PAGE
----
“unreasonably burdensome or severe” is what we are facing right now with Hugo Obama’s government takeover. If you don’t see that…..keep wearing those rose colored glasses!

        Our education falilure is caused by failed government management and regulation.

        TryUsingLogic

  52. You’re making my point exactly without even realizing it. It is very hard to have any meaningful conversation with you because you start with assumptions on what people’s position must be. Someone could agree fully with you, you would still be looking for ways to prove them wrong. For some reason you seem to assume I’m defending the Russian or even North Korean system. Probably because you’re actually not listening to anyone but yourself.
    The US has indeed been very successful on many accounts, I don’t remember saying otherwise. It doesn’t mean that it’s perfect and can’t be improved. Quality of life is indeed an interesting metric (and one I’d pick myself) where the US do very well but France does a little better. It also does a lot better in terms of number of poor people according to OECD and on many unexpected criteria such as productivity. Which proves that there are many factors that contribute to all those metrics: France does not have any less regulations or a weaker government than the US, its public educational system is much better than its private system, it has universal healthcare that is not privately owned, I could go on.
    Your rhetoric about Obama just shows how out of touch with reality you are. “Takeover”? Are you saying he used the force to take hold of power? that is an extraordinary claim that will require some extraordinary evidence…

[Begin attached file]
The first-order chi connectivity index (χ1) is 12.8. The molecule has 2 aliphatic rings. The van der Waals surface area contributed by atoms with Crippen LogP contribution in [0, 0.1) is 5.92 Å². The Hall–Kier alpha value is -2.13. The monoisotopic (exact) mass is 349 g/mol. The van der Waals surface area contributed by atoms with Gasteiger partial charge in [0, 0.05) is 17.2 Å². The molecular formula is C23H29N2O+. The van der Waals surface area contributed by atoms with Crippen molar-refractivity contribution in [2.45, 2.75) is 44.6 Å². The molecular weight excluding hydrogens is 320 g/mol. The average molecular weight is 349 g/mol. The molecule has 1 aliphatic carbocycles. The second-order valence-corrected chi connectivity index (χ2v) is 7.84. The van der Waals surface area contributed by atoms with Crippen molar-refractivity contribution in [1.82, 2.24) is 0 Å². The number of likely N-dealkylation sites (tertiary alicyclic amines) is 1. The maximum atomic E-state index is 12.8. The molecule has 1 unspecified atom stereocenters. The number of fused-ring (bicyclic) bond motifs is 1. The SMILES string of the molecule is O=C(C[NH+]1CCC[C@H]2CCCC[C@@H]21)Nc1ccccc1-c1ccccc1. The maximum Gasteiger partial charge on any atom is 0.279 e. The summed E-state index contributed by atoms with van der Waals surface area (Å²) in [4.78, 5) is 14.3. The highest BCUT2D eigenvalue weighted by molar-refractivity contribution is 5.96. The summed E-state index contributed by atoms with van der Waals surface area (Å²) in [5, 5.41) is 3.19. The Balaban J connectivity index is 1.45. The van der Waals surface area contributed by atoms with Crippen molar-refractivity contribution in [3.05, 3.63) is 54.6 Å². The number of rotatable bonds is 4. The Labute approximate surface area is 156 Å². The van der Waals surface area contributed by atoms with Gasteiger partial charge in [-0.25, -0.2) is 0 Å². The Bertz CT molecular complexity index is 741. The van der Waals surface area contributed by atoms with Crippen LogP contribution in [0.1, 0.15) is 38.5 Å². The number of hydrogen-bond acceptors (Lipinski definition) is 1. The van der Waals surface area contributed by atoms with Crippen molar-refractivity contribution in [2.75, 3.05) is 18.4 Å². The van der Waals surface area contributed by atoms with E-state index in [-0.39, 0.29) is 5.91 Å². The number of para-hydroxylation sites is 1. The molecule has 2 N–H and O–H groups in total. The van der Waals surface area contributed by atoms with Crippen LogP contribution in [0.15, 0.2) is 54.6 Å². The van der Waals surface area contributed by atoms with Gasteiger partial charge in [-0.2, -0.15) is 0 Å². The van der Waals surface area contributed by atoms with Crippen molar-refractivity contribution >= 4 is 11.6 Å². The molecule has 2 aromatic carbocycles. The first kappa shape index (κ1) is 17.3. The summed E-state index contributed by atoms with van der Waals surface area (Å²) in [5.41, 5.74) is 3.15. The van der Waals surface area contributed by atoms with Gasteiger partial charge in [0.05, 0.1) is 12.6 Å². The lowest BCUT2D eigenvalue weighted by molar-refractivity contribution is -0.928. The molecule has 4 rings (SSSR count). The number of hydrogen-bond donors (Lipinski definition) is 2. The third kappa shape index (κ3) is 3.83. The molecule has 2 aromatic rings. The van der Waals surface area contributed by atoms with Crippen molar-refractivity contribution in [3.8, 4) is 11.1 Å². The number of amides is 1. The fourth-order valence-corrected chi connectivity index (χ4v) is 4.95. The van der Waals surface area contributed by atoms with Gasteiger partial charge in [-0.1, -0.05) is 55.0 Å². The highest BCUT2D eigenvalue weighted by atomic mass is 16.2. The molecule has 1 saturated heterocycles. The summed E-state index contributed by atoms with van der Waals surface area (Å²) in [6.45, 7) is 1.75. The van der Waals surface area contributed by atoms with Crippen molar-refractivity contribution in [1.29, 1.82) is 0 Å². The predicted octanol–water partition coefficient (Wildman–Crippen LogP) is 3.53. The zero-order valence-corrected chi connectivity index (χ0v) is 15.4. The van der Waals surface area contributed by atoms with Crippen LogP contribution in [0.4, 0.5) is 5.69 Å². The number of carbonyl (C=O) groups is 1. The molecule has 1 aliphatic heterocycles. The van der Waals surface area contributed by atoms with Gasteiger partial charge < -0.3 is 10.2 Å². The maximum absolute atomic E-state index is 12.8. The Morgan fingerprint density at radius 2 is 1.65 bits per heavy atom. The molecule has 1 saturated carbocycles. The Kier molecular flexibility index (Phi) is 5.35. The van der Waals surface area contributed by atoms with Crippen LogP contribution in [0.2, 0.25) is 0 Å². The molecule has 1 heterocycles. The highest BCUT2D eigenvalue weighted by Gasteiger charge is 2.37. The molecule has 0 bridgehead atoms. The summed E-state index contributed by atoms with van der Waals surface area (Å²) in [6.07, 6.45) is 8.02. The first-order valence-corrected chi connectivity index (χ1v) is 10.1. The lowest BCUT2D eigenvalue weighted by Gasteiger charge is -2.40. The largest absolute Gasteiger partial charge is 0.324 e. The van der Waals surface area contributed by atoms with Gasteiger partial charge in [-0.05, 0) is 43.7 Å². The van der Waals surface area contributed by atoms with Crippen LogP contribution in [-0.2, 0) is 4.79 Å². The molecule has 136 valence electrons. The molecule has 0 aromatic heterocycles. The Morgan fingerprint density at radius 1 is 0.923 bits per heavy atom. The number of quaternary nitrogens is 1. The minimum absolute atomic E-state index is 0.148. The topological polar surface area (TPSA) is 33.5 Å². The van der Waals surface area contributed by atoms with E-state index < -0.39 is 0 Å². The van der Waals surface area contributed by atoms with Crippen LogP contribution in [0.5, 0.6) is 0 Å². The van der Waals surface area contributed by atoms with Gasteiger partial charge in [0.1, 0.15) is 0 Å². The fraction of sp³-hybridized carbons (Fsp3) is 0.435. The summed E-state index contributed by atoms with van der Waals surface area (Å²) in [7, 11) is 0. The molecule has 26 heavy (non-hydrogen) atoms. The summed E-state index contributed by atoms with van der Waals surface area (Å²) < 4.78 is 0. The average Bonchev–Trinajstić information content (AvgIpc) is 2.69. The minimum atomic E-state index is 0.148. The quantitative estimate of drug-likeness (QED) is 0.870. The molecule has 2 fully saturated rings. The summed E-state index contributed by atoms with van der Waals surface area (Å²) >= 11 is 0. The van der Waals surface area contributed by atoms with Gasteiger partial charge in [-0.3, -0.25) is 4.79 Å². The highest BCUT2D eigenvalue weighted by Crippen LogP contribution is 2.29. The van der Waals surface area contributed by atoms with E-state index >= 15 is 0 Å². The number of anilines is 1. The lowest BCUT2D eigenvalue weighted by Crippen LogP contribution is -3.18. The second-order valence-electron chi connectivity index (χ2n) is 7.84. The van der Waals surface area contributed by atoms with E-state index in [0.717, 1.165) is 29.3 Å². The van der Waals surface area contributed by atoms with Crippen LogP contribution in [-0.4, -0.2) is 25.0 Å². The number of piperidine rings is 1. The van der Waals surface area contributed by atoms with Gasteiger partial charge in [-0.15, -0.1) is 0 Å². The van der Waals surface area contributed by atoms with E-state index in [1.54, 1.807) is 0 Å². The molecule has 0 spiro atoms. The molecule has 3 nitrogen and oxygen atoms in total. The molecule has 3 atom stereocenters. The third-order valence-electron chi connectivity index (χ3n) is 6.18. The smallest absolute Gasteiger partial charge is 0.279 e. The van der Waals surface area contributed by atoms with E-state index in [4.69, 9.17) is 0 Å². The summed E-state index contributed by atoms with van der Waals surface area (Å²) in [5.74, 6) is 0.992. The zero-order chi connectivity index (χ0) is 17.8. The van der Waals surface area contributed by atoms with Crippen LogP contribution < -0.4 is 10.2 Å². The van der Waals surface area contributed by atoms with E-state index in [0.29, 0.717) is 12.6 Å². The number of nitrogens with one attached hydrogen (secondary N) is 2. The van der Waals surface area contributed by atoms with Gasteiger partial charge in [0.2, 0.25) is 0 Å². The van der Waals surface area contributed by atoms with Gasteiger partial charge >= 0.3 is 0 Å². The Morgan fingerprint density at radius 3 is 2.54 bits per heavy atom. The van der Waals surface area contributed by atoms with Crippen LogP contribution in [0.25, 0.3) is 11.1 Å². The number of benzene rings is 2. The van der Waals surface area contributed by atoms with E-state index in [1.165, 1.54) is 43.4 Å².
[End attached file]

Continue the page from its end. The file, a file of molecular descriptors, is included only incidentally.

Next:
Then again, I’m not expecting you to use any form of logic to answer this…

    • TryUsingLogic says:

      @Bertrand Le Roy
      My statements are based on comments you make. You said…”
      For example, most European countries do better than the US on number of people under the poverty line, Russia does better on higher education, I could go on.” I said, overall America is far better off than most countries if you look at the stats.

      If you think taking over General Motors and Chrysler instead of letting them go through our our regular bankruptcy process and then jumping into the trillions for budgets and the largest deficits we have never even dreamed of, is not overwhelming government control…..dream on. If you think a government appointed Special Master for Compensation to monitor and regulate private companies finances is not government control….dream on. It is fact that Social Security, Medicare, Welfare, the Post Office, Fannie Mae, Freddie Mac…etc… are all failures and have gone bankrupt or soon will be….a view of government management. It is fact that IBM, Intel, Microsoft, Apple, are strong companies still showing profits and security for employees and investors.

      There are adequate facts and data to inform any critical thinker that it is a bad decision to trust management of healthcare and other services to goverment.

      Obama is using his popular mandate to impose more government on us if he can. It appears that more and more people every day recognize this and his favorable polls are falling. We should hope that democracy and our freedom to vote will eventually stop or turn around his plans for a government Utopia. We do have the power of democracy on our side…it has effectively removed failing presidents in the past.

      We were once the world’s shining light for freedom. liberal democracy and capitalism….as we try to become more socialist like the EU we will fluctuate and fall to some mediocre standing. By becoming like the EU we are simply lowering the bar!